Russian Decline

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Billy Restivo, Brian O'Connell, Dean Boodakian, Mark Steinbach, Nadia Eshraghi

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Russian Decline

  1. 1. Russian Empire Decline Billy Brian Dean Mark Nadia
  2. 2. Major Problems● The Major Problems were:● Serfdom● Military Defeat● Political and Social Imbalance
  3. 3. Serfdom● Arose because landowners could reap the benefits of cheap labor without labeling the labor as slavery● Serfdom was considered a socially stable form of labor● Problems among serfdom began because:● people were morally opposed● many believed it was economically insufficient● peasant revolts caused chaos● These issues arose in the nineteenth century
  4. 4. Military Defeat● Russia looked to expand the realm in three directions at the same time● When it looked southwest to the Mediterranean, they sparked tensions among the Ottomans● Getting very involved with the Ottoman Empire meant upsetting the balance of power in Europe● To stop this, British, French, Sardinian, and Ottoman forces joined and defeated Russia in the Crimean War (1853-1856)● This defeat showed Russias military weakness and the of the Russian economy based on unfree labor
  5. 5. Political and Social Imbalance● Social imbalance arose because landowners had much more power in society than the peasants● Even after the emancipation of the serfs, the government gave landowners compensation, which did not do much to balance the roles● Political imbalance arose because the wealthy landowners had more power in government than peasants● Government established zemstvos, giving peasants a role in politics, but they were still inferior to the nobility and tsarist autocracy● These problems arose in the nineteenth century with the growing imbalance of power among the landowners and peasants
  6. 6. The Reforms● There are really two parts to the reforms that arise with the problems, social and political/legal.● The main part of the social reform was the act of getting rid of the class of serfs.● Some people didnt like the idea of the serf class because it was immoral and unfair, while others were more worried that it affected their economy too much.● Serfs were the main cause of rebellions and rural instability, so they were actually a cause of economic insufficiency.● Although the emancipation of the serfs helped the serfs and the landowners who owned them got reimbursed for their lost labor and land, it hurt the peasant class.
  7. 7. The Reforms continued...● There were also reforms on the political/legal side of things.● zemostvos (elected district assemblies) were created to deal with health, education, and welfare issues.● They instituted a system of law courts filled with independent judges and a system of appellate courts.● Also, they instituted a trial by jury for criminal offences and elected justices of peace to deal with minor offences.● These reforms brought the rise of legal experts, which also helped to decline the corrupt judiciary system.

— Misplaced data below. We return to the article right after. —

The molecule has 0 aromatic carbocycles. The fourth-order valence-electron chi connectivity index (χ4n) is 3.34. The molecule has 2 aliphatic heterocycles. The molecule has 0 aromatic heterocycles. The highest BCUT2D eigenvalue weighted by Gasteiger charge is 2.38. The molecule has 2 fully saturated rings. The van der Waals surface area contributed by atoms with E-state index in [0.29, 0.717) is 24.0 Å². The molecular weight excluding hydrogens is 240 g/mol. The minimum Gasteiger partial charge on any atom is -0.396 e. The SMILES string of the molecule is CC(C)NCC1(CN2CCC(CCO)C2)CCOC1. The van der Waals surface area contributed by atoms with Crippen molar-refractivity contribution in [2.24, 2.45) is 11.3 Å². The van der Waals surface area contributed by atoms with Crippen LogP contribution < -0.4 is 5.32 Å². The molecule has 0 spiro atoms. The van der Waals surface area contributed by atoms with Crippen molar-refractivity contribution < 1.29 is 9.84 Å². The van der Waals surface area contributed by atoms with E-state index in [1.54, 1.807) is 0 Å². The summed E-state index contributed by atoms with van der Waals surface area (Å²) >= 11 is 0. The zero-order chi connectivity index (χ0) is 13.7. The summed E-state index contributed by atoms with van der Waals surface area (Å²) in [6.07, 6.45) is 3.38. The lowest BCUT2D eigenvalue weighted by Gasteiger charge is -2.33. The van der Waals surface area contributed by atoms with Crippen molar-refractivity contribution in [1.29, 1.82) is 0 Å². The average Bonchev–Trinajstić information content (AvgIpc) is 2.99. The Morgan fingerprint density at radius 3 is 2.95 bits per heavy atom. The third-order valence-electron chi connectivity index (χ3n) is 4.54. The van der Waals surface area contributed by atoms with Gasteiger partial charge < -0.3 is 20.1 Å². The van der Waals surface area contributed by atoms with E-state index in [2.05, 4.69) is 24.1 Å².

8. 8. The Major Players For and Against Reform For Reform: Tsar Alexander II Count Sergei Witte intelligentsia Land and Freedom Party Against Reform: Nicholas II
  9. 9. Tsar Alexander II ● Signed Treaty of Paris in 1856, ending Crimean War ● Abolished serfdom in Russia in 1861 ● Emancipated serfs as a way to strengthen labor force for the industrialization hes implementing in Russia
  10. 10. Count Sergei Witte ● minister of finance from 1892-1903 ● hoped to "kindle a healthy spirit of enterprise" by fostering industrialization ● centerpiece of his policies was a massive railway project that linked empire ● to raise funds, he remodeled the state bank and sought major loans from Western Europe
  11. 11. The Intelligentsia● university students and class of intellectuals who sought substantial political reform and social change● many were in favor of socialism and some were even anarchists
  12. 12. Land and Freedom Party● group of reformers who promoted the idea of assassinating prominent officials to bring on political reform● a faction of the party, the Peoples Will, took down Tsar Alexander II in 1881
  13. 13. Nicholas II ● ignored domestic issues and looked to expand ● Sergei Witte convinced him to set up the Duma, a parliamentary institution that did not end Russia unrest